If you would like to help Christine’s children, her church has started a fund where you can donate. She has three surviving children, now orphaned, ages 4, 6 and 8, who are now in the custody of their maternal grandmother. I’m sure they could use your help.

*Edit: I just learned that Christine's mother is also a blogger. If you'd like to leave a message of condolence, her Facebook page is here. I can't even imagine.


I wish I didn't have to write posts like this one. I wish there was no need for the agency where I work. I wish we could disband and close our doors forever. I wish no woman ever had to live in fear, and no child ever had to be exposed to the trauma that Christine's children will spend their lives recovering from.

For those whose knew Christine, I wish you peace and healing. Hug your children tight and be grateful for each day you have to spend with your family.

For Christine and Isaac, may you be embraced by light and love, and may you find peace in the knowledge that your other children will be surrounded by love, support and the safety that eluded you in your final days.





22 comments:

  1. Oh, God. This is heart breaking. I remember the time when I was so, so afraid that the next post I saw that read like this would be about you. Thanking everything that you and the kids are safe, and mourning deeply for Christine, Isaac, the rest of her children, and her family. Some day it will stop. I have to believe that.

    ReplyDelete
    Replies
    1. Thank you for your prayer and support during my own ordeal, and for your concern for all victims. x

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  2. How truly tragic. And how truly chilling. Your one line, "Abuse is caused by one person’s desire to exert power and control over another person" made me shiver. I know people in this situation and they are always making excuses for the person. Whilst not physical abuse, the controlling obsessiveness and the emotional abuse make me want to grab those victims and run and keep them safe. But you cannot save someone who does not want to be saved.

    R.I.P. Christine.

    So wrong.

    ReplyDelete
    Replies
    1. Hi hon. I think most women do want help, and often want to leave, but they don't see a way out. They have to consider how they will support themselves and their children financially, where they will live, whether they should pull their kids out of school, what they will tell their friends and family, and of course, they know that leaving will cause their partner to escalate. Throw into that mix the psychological abuse they have endured that has left them questioning their own sanity and worth. These are not small considerations and there are no easy answers. But letting someone know you are concerned for them helps. They may not leave right away (or ever), but it's a chink in the armor, and could possibly offer them a lifeline. Big hugs. x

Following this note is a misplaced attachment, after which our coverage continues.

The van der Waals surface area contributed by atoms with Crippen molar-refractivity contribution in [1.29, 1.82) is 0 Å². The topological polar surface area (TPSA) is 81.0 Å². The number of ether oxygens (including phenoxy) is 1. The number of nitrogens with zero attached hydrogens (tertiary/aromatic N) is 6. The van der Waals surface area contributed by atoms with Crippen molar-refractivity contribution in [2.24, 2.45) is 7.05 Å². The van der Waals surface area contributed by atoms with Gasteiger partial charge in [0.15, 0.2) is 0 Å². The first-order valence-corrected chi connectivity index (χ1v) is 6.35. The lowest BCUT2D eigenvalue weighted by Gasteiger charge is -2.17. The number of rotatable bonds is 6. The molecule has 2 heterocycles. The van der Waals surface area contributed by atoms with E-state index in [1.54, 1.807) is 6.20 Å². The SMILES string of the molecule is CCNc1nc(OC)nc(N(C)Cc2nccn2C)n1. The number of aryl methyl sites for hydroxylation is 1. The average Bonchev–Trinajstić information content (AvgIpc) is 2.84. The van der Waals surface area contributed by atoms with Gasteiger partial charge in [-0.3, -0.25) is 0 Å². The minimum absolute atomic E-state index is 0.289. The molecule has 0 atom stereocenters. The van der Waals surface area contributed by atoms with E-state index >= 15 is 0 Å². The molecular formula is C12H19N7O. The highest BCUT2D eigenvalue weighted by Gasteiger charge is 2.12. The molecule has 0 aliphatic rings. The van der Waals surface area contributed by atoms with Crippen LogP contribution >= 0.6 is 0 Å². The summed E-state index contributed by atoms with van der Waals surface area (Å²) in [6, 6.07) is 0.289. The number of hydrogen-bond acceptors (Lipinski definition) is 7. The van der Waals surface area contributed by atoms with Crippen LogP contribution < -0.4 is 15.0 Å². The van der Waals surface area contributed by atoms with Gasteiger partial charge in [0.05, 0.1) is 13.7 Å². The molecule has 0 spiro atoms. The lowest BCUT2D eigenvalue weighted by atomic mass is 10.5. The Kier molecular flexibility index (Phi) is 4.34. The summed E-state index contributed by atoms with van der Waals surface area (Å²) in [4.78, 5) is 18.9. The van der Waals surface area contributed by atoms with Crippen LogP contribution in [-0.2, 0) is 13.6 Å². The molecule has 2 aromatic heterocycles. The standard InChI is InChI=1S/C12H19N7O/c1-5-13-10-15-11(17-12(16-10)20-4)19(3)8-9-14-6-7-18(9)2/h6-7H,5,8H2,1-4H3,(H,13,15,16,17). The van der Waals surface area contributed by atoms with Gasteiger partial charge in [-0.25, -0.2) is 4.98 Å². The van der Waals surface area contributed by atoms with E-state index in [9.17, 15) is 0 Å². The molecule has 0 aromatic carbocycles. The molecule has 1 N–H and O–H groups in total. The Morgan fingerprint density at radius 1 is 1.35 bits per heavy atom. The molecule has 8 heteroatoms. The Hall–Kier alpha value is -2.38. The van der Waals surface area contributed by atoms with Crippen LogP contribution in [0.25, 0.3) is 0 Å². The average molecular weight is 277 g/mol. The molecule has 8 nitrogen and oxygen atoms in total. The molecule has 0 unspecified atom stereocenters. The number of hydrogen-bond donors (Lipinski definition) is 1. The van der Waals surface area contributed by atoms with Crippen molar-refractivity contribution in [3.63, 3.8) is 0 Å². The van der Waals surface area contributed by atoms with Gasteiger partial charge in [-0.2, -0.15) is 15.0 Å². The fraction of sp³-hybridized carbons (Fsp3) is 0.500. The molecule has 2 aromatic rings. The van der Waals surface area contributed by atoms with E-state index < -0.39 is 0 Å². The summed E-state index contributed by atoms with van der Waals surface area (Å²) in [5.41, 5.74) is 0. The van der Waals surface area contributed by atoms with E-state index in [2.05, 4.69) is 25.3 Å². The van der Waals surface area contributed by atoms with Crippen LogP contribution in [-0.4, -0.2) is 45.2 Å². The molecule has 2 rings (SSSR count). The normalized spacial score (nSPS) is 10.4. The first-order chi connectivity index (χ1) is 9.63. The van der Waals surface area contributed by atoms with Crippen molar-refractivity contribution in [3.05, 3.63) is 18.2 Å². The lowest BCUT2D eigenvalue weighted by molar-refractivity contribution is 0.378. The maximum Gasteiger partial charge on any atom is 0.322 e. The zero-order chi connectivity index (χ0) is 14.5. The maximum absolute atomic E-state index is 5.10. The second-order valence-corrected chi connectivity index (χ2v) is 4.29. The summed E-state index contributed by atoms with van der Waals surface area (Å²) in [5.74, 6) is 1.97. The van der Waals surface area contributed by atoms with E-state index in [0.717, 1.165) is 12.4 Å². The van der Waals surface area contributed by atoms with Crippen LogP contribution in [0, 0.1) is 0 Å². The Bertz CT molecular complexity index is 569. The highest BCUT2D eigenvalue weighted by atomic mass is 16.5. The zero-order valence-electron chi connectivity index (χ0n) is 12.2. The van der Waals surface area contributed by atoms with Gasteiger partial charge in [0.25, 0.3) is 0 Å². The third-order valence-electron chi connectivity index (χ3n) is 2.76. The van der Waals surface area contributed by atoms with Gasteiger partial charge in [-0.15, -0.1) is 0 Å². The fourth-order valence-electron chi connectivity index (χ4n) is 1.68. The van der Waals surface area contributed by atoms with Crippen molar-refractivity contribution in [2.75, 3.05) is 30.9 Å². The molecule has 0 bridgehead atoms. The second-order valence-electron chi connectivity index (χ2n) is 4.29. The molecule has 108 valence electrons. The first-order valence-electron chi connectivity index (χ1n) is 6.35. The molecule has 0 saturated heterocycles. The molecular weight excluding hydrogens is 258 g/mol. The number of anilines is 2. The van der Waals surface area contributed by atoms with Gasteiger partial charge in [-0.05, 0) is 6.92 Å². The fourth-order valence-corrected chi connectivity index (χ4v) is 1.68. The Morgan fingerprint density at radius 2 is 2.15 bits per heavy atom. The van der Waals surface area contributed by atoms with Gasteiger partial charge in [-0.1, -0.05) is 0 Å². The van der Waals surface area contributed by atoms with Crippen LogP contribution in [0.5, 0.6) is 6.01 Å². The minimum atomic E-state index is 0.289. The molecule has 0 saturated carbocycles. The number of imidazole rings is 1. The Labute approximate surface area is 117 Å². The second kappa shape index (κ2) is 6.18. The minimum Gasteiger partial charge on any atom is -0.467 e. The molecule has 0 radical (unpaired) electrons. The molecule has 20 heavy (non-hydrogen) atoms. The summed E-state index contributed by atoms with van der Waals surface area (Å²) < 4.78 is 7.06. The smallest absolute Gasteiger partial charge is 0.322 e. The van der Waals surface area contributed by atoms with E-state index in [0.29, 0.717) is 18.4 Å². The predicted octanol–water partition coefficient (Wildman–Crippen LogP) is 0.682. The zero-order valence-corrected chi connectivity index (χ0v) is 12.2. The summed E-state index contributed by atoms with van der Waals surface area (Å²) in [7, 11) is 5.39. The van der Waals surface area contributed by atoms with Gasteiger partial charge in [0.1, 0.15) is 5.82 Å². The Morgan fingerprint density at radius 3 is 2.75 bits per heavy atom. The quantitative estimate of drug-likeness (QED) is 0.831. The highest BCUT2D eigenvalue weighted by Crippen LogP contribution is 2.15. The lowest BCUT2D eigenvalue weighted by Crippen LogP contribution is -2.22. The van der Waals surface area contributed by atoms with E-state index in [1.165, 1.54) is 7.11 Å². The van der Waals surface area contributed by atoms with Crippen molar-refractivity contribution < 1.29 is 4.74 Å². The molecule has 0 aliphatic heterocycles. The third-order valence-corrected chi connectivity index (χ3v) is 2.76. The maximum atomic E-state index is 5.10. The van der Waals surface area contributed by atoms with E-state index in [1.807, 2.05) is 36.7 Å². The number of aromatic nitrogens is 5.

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  3. So, so, so much love to her surviving children and family.


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  4. I knew Chris, via the Internet. I followed her blog. She followed mine. When I wrote and published my first book, she avidly promoted it for me, because that's just the kind of person she was - she wanted to help, even though there was so much she needed in her own life. Last year, she described a homeschool class she'd taught and I asked her if she would write a curriculum for me ... and I'd pay her. In addition to the billions of other things she was doing (and at the time, I didn't know she was in the process of leaving her husband, too), she managed to write and email the curriculum to me. It was the best $60 I ever spent on educational materials for my homeschooling community.

    Her murder is a huge blow to the blogging community. She had such an amazing spirit and such a positive way of writing about life in general. Even without the addition of her abusive spouse, she was in a horribly precarious situation as one of those "working poor" people we all hear so much about. There were times when she really didn't know if she'd make the rent payment or end up on the streets with her four kids. But she never dwelled on that kind of thing - at least not in the public places online where so many of us grew to adore her for her humor and her wonderful advice.

    She will be missed.

    ReplyDelete
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    1. Hi Wendy, thanks for sharing with us this glimpse into Chris' life and spirit. This must indeed be a tremendous blow for those, like yourself, who had established an online connection with her. I'm so sorry for your loss. This whole situation is tragic beyond belief.

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  5. that idea of us reading the before and the after chills me too. Too many women have lost their lives like this - 10 years ago I spent a year working in a crisis call centre for women listening to the fear from people was disabling. I never felt so useless being on the end of the phone. Thinking of her three children and the sadness for her community. So bloody sad.

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    1. Hi Sarah, I understand that you may have felt useless, but I imagine you were a lifeline to many. I consider the women who work in our Hotline to be some of the most important people at our agency, as they are the first point of contact for someone who is scared. What they say can make a tremendous impact in the life of the caller. Thank you for taking on such an important role. You may never know the impact you made in the lives of others, but that doesn't mean it wasn't felt. xx

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  6. Devastatingly sad. Sad too to think that Christmas time is also an especially dangerous time for families haunted by DV.